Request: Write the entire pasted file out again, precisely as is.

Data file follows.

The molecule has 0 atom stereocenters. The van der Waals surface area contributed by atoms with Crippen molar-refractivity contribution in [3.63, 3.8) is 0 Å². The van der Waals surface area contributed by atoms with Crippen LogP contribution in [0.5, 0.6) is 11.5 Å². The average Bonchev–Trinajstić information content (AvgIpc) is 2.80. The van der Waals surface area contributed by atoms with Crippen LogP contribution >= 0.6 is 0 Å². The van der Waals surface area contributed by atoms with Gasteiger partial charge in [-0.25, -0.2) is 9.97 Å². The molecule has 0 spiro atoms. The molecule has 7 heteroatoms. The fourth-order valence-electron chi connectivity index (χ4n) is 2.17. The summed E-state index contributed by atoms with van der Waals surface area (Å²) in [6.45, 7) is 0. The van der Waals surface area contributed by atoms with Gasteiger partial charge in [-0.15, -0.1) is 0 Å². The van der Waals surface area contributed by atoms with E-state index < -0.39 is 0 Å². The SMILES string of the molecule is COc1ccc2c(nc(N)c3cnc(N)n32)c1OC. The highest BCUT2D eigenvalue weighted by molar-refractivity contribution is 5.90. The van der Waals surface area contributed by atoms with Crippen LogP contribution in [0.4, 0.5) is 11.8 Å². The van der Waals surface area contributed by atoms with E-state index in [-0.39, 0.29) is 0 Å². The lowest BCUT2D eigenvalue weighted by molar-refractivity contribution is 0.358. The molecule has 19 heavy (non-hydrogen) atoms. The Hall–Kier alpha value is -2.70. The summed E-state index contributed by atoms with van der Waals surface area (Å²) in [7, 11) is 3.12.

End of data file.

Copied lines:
The molecule has 0 atom stereocenters. The van der Waals surface area contributed by atoms with Crippen molar-refractivity contribution in [3.63, 3.8) is 0 Å². The van der Waals surface area contributed by atoms with Crippen LogP contribution in [0.5, 0.6) is 11.5 Å². The average Bonchev–Trinajstić information content (AvgIpc) is 2.80. The van der Waals surface area contributed by atoms with Crippen LogP contribution >= 0.6 is 0 Å². The van der Waals surface area contributed by atoms with Gasteiger partial charge in [-0.25, -0.2) is 9.97 Å². The molecule has 0 spiro atoms. The molecule has 7 heteroatoms. The fourth-order valence-electron chi connectivity index (χ4n) is 2.17. The summed E-state index contributed by atoms with van der Waals surface area (Å²) in [6.45, 7) is 0. The van der Waals surface area contributed by atoms with Gasteiger partial charge in [-0.15, -0.1) is 0 Å². The van der Waals surface area contributed by atoms with E-state index < -0.39 is 0 Å². The SMILES string of the molecule is COc1ccc2c(nc(N)c3cnc(N)n32)c1OC. The highest BCUT2D eigenvalue weighted by molar-refractivity contribution is 5.90. The van der Waals surface area contributed by atoms with Crippen LogP contribution in [0.4, 0.5) is 11.8 Å². The van der Waals surface area contributed by atoms with E-state index in [-0.39, 0.29) is 0 Å². The lowest BCUT2D eigenvalue weighted by molar-refractivity contribution is 0.358. The molecule has 19 heavy (non-hydrogen) atoms. The Hall–Kier alpha value is -2.70. The summed E-state index contributed by atoms with van der Waals surface area (Å²) in [7, 11) is 3.12.